Although New Jersey’s colleges and universities are enjoying a succession of groundbreakings on major new facilities this fall and winter, they’re still waiting for the state money that’s going to pay for the bulk of the work.
Touting that “education is the key to advancement,” since September Gov. Chris Christie has publicly celebrated at least two higher-education construction sites made possible by a $750 million bond approved by the electorate in the summer of 2012. But so far, the institutions haven’t received one cent of promised funding from this bond or four others totaling $1.3 billion that were renewed or reauthorized last year.
After a one-month application window closed last March, Christie’s office informed more than two dozen public and private schools that they’d been selected to share in the “Building Our Future Bond Act” (the “GO Bond Act”), the first statewide, voter-approved bond program for higher education in 25 years. A total of $100 million worth of bonds were sold last year but not distributed, and some of the approximately 70 preliminarily approved projects face potential delays if the money doesn’t come soon.
And even though the office of the secretary of higher education officially made the selections, critics are accusing Christie of playing favorites with the choices.
Emotions have run high over the awarding process for both GO Bonds and the four others. With the last massive statewide infusion of capital financing coming in 1988, these institutions aren’t sure when it will come again. That’s led Christie critics, including former House Speaker Sheila Oliver (D-Essex) and former gubernatorial candidate Barbara Buono, to imply that he played politics with the awards.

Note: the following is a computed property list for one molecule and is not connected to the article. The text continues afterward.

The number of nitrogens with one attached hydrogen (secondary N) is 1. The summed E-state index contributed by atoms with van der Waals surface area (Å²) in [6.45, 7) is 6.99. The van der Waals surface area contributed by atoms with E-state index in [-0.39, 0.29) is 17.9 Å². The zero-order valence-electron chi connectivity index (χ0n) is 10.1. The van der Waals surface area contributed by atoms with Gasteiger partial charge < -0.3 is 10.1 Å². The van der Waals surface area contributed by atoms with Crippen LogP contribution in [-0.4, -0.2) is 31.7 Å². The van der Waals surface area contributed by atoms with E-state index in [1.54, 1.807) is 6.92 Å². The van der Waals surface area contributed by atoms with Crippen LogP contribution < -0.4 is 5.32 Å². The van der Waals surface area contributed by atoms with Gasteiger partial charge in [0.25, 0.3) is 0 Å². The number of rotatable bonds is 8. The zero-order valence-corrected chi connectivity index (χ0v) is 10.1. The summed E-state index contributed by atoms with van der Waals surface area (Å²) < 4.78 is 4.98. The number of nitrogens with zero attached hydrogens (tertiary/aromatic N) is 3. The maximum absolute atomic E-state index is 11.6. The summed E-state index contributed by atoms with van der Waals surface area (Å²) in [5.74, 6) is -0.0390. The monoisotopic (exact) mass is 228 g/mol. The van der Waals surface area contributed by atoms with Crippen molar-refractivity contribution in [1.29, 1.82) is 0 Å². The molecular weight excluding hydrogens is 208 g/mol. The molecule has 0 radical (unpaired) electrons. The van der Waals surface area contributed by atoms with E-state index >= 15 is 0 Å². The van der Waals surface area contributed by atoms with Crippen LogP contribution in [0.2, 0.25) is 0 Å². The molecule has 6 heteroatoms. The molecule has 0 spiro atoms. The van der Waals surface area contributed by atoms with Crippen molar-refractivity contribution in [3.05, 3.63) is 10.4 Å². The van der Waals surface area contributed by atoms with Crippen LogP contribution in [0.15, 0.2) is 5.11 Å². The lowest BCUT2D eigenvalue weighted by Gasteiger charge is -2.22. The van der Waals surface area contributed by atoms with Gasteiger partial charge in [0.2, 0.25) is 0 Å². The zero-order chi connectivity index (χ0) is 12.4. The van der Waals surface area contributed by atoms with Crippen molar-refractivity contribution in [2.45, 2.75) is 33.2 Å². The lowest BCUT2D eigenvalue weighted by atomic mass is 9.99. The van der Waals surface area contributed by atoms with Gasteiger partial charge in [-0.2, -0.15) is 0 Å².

Of particular concern: more than $11 million to two private religious training academies ($10.6 million in GO Bond funds to the Beth Midrash Govoha college for Talmudic study and $642,000 to the Princeton Theological Seminary) and $37 million to University Hospital, which ceased to be an institution of higher education when it was taken over by Rutgers and Rowan as part of the Higher Education Health Sciences Restructuring Act of 2012.
The governor’s press office didn’t respond to emailed questions; neither did the secretary of higher education.
Controversial or not, the legislature approved the winners list as is, and now what’s left to do is sign the contracts, put the remaining bonds on the market, and distribute the funds as needed.
“We’re still waiting for final confirmation, but everything we hear is that the approval to begin spending will be issued shortly,” said Camden County College President Raymond Yannuzzi.
Setting the Pace
The pace is set by the Secretary of Higher Education and the Educational Facilities Authority (EFA), an independent state agency that brokers construction bonding for the state’s colleges and universities.
According to John Wilson, president of the Association of Independent Colleges and Universities of New Jersey, the EFA put bonds on the market for two of the additional programs last month, and staffers at the agencies are scrambling to write contracts for the financing of each construction project before they release the funds to the award recipients or put any more bonds on the market.
“Things are moving forward according to schedule,” he saidlate last month, one week after meeting with the executive director of EFA and the treasury secretary. “Bond council had to make sure all the i’s were dotted and the t’s were crossed. My expectation is this will all come to fruition this spring.”
But Camden County College (CCC) is one institution that’s up against a deadline: If it doesn’t complete a purchase of the Settlement Music School in Camden by June, construction workers will be pressed to turn the building into an urban workforce development facility in time for the fall semester. The college is using existing funds to perform environmental testing of the building but needs its promised $1.6 million from the GO bonds to move forward.
“We’ll have to wait to go out on bond,” said Edward Carney, CCC’s executive director of safety and facilities. “Our deadline is probably June (to settle) or we’d be pushing it.”